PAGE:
Somewhat surprising, Sinn Fein Leader Gerry Adams is involved in the search for "the real Jesus of the Gospels" as part of a new seven-part television series for Channel 4 called "The Bible: A History." Adams is one of seven commentators who will explore the Bible "from their own, very personal, perspective". Adam's episode will focus on Jesus' teachings on "love, forgiveness, and repentance". Adams will both meet scholars who put Jesus in historical context and victims of violence in Northern Ireland.
In a statement Channel 4 says that Mr Adams, "as a former supporter of political violence" would also examine the "contradiction between Jesus' teachings and the involvement of Christians, and followers of other faiths, in conflict the world over. Further, Ralph Lee of Channel 4 says the programme will "offer an insight into how a man so strongly associated first with conflict and then with peace in Northern Ireland, has reconciled his religion with the decisions he has taken in his life".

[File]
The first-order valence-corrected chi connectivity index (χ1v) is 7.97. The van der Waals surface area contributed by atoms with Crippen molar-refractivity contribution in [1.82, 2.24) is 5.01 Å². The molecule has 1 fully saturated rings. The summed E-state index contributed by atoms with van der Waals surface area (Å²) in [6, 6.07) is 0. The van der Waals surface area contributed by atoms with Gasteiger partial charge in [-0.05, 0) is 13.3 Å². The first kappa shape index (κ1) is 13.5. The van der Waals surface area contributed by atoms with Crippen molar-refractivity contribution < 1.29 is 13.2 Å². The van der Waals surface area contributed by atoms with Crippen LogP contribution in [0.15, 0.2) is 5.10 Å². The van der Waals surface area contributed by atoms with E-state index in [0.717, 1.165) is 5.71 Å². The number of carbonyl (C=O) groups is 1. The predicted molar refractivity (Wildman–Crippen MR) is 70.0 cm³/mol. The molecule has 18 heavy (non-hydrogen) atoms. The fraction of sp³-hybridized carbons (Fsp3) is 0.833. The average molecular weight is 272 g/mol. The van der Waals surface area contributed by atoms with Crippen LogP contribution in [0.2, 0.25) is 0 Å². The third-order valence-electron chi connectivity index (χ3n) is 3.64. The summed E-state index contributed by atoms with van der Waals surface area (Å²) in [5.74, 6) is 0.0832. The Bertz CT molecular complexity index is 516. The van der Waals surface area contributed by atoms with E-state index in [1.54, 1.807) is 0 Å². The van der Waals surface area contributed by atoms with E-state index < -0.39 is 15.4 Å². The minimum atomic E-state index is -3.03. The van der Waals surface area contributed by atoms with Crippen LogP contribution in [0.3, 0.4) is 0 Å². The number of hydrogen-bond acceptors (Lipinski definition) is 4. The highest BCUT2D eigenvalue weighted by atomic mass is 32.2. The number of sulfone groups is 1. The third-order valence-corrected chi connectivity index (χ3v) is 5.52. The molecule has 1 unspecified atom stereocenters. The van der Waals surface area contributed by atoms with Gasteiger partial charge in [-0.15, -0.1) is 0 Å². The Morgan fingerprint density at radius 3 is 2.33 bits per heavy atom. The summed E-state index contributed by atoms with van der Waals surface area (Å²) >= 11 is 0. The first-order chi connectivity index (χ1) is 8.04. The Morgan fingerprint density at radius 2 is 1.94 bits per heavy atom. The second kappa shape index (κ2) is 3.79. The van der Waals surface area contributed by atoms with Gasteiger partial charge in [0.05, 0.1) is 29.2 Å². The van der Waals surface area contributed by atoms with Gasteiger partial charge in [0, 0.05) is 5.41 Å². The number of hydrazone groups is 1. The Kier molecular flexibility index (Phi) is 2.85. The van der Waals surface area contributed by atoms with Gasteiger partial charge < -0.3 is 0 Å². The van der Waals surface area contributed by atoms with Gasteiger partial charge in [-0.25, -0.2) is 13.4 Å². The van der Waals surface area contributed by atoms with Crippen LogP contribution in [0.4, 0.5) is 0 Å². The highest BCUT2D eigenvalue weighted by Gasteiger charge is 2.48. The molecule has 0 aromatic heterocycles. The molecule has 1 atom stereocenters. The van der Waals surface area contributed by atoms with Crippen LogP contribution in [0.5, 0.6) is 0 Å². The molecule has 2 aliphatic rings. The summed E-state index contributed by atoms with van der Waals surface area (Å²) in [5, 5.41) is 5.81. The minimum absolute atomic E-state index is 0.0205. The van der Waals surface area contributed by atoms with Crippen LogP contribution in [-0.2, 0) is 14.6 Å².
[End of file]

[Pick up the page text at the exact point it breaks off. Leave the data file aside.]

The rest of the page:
Read the whole story at BBC News here.
The Daily Mail, on the other hand, reports on the outrage it has caused as "Channel 4 invites Gerry Adams to preach... on forgiveness." Apparently, the former Tory minister Lord Tebbit, who was injured in an IRA bombing in 1984, burst out laughing when he heard about Gerry Adams's programme, and said: 'I wish him well. And I hope he also comes across the doctrine of hell and the consuming of pernicious unrepentant murderers and sinners in general by the fires of hell for all eternity."
It has come to my knowledge that the English film crew that produces this particular episode has recently visited the Chester Beatty Library in Dublin to shoot the significant Gospel MS Chester Beatty Biblical 1 (P45). (Note that the proper designation is Chester Beatty Biblical 1, or I, not Chester Beatty 1; the latter is in fact another manuscript, an ancient Egyptian Love Poem, published in the 1920's.)
See image and brief description of P45 here.
See also the on-line exhibition of Chester Beatty Biblical 2 (P46), "In the Footsteps of Saint Paul" including manuscript images.